Wednesday, 18 March 2009

18 March 2009

stopped for pisscall I got out and walked across a field to the big trees and sat awhile thinking on the plain. Frank and Neal sat in the car gesticulating. Poor fellows, their flesh mingled with mine had been carried now a total of nineteen hundred miles from the afternoon yards of Denver to these vast and Biblical areas of the world and now were about to reach the end of the road and though I didn’t know it I was about to reach the end of my road with Neal. And my road with Neal had been considerably longer than nineteen hundred miles. “Shall we change our insect T-shirts?” “Naw, let’s wear them into town, hell’s bells.” And we drove into Mexico City. A brief mountain pass took us suddenly to a height from which we saw all of Mexico City stretched out in its volcanic crater below and spewing city smokes and early dusklights. Down to it we zoomed, down Insurgentes boulevard, straight to the town at Reforma. Kids played soccer in enormous sad fields and threw up dust. Taxi drivers overtook us and wanted to know if we wanted girls. No, we didn’t want girls now. Long ragged dobe slums stretched out on the plain; we saw lonely figures in the dimming alleys. Soon night would come. Then the city roared in and we were passing crowded cafes and theaters and many lights. Newsboys yelled at us. Mechanics slouched by barefoot with a wrench and a rag. Mad barefoot Indian drivers cut across us and surrounded us and tooted and made frantic traffic. The noise was incredible. No mufflers are used on Mexican cars. Horns are batted with glee continual. “Whee!” yelled Neal. “Lookout!” he staggered the car through the traffic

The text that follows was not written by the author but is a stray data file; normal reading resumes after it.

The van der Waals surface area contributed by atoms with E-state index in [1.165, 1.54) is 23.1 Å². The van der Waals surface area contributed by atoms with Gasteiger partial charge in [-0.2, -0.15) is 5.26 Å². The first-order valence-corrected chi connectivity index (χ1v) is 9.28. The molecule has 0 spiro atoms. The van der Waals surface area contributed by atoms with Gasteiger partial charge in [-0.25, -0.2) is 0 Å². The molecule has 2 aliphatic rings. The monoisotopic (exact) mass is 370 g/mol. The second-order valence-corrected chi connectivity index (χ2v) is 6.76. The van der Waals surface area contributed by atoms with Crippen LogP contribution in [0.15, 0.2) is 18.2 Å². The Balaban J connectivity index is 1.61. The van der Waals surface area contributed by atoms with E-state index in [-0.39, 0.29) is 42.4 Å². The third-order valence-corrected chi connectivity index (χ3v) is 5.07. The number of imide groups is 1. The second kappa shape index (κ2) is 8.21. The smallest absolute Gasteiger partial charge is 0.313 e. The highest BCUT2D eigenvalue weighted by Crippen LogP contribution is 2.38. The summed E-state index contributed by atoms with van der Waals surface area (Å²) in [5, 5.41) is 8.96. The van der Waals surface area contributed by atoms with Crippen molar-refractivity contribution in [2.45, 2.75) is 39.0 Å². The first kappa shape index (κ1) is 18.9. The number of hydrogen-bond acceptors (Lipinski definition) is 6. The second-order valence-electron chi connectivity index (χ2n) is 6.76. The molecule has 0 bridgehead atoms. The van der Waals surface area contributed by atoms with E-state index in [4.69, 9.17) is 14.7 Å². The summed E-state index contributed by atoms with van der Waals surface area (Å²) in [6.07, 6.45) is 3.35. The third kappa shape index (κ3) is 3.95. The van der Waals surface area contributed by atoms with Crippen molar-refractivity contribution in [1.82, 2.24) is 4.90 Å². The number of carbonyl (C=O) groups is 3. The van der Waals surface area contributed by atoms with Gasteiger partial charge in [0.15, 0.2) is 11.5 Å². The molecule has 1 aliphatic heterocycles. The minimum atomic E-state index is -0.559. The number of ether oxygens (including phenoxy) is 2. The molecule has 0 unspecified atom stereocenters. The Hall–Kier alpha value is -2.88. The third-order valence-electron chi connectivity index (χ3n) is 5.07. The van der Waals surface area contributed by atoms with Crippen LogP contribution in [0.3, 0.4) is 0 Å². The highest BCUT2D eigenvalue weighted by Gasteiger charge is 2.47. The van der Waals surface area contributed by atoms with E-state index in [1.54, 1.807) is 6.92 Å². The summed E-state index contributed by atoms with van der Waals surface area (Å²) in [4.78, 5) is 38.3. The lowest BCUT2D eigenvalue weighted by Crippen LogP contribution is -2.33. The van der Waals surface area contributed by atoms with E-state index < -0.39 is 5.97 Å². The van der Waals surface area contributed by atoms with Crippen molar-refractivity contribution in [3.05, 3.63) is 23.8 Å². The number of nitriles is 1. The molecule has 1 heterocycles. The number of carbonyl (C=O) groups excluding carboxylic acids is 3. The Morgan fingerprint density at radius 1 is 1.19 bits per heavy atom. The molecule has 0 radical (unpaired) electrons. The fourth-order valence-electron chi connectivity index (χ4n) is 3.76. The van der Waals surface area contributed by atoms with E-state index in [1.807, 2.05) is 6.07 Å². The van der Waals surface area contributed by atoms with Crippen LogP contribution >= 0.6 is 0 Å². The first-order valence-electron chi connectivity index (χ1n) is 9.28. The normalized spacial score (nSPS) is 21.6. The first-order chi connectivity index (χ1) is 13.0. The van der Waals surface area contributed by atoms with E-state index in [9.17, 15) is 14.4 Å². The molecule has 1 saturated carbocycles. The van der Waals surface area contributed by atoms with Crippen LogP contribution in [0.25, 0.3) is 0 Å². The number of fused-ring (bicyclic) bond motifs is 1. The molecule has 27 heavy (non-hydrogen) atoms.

and played with everybody. He drove like an Indian. He got on a a circular drive on Reforma Boulevard and rolled around it with its eight spokes shooting cars at us from all directions, left, right, dead ahead, and yelled and jumped with joy. “This is traffic I’ve always dreamed of! Everybody GOES!” An ambulance came balling through. American ambulances dart and weave through traffic with siren blowing; the great worldwide fellaheen Indian ambulances merely come through at eighty miles an hour in the city streets and everybody has to get our of the way, and it does not pause for an instant

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